New meals on wheels food testing

A selection of Compass’  meals on wheels food was tasted by The Star in February.  Since then...
A selection of Compass’ meals on wheels food was tasted by The Star in February. Since then five dishes have been removed and changes have been made to some vegetables.
Southern District Health Board meals on wheels recipients in Dunedin and Invercargill will be the first to test new Compass meals in about five weeks.

Compass took over preparation of the subsidised meals for the board at the end of January and, amid a flurry of cancellations and concerns about the meals' quality, undertook a review of all dishes and introduced additional quality checks.

Compass Group national development and innovation manager Lauren Scott said five dishes were immediately removed after the February review and changes made to vegetables accompanying several other meals.

The new menu options were based on popular feedback and customer requests and were undergoing lengthy testing, which included tastings, food safety tests, temperature trials and other quality checks, she said.

All menu changes also required approval by a committee including dietitians from several district health boards to ensure they met Ministry of Health nutrition standards for older adults.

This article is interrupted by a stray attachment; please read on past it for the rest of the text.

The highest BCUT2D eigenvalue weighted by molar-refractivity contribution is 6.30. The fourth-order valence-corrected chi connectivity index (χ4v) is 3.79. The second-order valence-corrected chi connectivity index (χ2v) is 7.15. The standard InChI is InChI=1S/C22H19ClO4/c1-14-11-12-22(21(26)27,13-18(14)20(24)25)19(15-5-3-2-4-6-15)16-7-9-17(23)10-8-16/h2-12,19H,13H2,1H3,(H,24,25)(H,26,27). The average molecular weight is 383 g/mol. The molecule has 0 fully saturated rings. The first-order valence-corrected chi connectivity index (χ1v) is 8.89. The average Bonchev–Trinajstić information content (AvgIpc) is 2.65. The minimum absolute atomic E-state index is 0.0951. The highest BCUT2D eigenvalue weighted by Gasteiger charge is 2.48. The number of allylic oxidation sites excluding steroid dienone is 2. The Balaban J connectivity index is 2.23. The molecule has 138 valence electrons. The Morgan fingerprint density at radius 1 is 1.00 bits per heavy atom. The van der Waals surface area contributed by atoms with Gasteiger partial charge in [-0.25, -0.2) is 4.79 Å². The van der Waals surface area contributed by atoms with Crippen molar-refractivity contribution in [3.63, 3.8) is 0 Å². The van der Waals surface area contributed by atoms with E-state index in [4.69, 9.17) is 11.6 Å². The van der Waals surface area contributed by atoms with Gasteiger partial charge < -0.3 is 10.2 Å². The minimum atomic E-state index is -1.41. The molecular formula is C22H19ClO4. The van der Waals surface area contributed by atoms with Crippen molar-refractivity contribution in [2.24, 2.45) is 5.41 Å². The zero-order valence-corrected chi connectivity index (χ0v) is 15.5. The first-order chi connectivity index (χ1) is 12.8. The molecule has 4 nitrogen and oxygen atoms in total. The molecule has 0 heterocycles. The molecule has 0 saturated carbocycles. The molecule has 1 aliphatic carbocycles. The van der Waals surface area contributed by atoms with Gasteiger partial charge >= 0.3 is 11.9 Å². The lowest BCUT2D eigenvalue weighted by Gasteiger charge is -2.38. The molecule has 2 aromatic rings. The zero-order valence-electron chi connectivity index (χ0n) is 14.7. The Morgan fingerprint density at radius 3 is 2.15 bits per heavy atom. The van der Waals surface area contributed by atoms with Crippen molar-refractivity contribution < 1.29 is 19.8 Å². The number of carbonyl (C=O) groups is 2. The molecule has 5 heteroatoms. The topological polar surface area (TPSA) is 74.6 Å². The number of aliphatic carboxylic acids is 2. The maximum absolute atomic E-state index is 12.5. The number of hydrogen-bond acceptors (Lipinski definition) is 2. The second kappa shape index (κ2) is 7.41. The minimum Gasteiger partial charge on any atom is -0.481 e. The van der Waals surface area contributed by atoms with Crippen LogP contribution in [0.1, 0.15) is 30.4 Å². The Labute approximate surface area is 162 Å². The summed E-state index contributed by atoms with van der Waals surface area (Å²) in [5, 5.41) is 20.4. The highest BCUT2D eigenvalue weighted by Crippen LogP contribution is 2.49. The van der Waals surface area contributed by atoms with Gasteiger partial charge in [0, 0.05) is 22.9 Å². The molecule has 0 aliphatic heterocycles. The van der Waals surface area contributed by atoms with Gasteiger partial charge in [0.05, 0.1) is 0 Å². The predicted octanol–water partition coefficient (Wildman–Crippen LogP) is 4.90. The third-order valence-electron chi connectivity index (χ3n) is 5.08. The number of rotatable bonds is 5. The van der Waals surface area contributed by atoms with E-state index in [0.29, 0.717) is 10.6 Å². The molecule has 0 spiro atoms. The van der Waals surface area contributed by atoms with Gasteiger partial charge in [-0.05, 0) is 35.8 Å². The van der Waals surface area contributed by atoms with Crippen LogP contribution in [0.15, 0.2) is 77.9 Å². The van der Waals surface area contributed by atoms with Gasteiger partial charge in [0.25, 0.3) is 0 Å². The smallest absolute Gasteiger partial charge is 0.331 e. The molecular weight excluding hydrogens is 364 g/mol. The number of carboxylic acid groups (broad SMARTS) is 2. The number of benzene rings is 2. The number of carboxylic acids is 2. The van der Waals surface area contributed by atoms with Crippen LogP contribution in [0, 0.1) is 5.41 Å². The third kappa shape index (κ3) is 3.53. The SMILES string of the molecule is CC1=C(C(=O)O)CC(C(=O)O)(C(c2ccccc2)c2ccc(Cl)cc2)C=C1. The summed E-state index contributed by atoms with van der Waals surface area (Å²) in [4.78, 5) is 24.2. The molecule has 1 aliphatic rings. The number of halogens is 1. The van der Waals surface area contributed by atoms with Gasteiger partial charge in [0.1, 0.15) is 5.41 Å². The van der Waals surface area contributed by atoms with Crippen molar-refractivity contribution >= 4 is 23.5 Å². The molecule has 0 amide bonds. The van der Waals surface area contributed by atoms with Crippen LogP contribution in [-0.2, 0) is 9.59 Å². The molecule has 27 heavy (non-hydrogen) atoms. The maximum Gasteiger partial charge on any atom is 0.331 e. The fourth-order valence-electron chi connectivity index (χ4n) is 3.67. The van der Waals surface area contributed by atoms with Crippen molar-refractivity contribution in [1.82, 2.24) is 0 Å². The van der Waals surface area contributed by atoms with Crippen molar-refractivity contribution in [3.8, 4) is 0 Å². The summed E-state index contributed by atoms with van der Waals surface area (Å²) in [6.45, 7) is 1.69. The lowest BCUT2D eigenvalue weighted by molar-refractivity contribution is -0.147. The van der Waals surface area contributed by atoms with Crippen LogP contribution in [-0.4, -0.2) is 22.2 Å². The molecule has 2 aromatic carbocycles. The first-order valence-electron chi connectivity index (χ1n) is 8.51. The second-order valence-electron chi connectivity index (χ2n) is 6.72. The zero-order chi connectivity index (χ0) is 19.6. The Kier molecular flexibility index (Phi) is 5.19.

In the meantime changes have been made to some side dishes, including scalloped potato which had been made "creamier, softer and more flavoursome''.

Fresh vegetables were always used unless a particular vegetable was not available seasonally, such as peas or beans.

The introduction of new meal containers had been delayed because the containers first trialled were too fragile but other more suitable options were now being tested. The new containers would be usable in both microwave and standard ovens.

Age Concern chief executive Susan Davidson said the numbers of people receiving meals appeared to have "settled'' after the large drop earlier in the year. Some of the volunteer drivers who had delivered meals on wheels previously had chosen to retire from the service because there was not enough work for them.

The organisation has a pool of about 600 volunteers for the work, but some are rostered infrequently. In a typical year they would deliver about 43,000 meals.

Some drivers were delivering Home of Barnabas Trust meals but that was "challenging'' for some, as the containers used were heavier than those used for the Compass meals, she said.

20 more clients cancel meals

A further 20 meals on wheels clients in Dunedin cancelled their Southern District Health Board-subsidised meals in April, bringing the number of cancellations since mid-January to 109.

In Invercargill, where the same service is provided through Compass, the rate of complaints is considerably lower - only two cancellations last month, lifting the total to eight.

At the end of April, 96 people received the service in Dunedin and 63 in Invercargill.

In an emailed response to questions, SDHB chief executive Carole Heatly said meal recipients moved on and off the service daily for a variety of reasons.

These could include moving away from the area, being admitted to residential care, death of the patient, the patient no longer requiring the service or no longer wishing to receive it.

The board continued to work closely with Compass on monitoring and responding to feedback about the meals.


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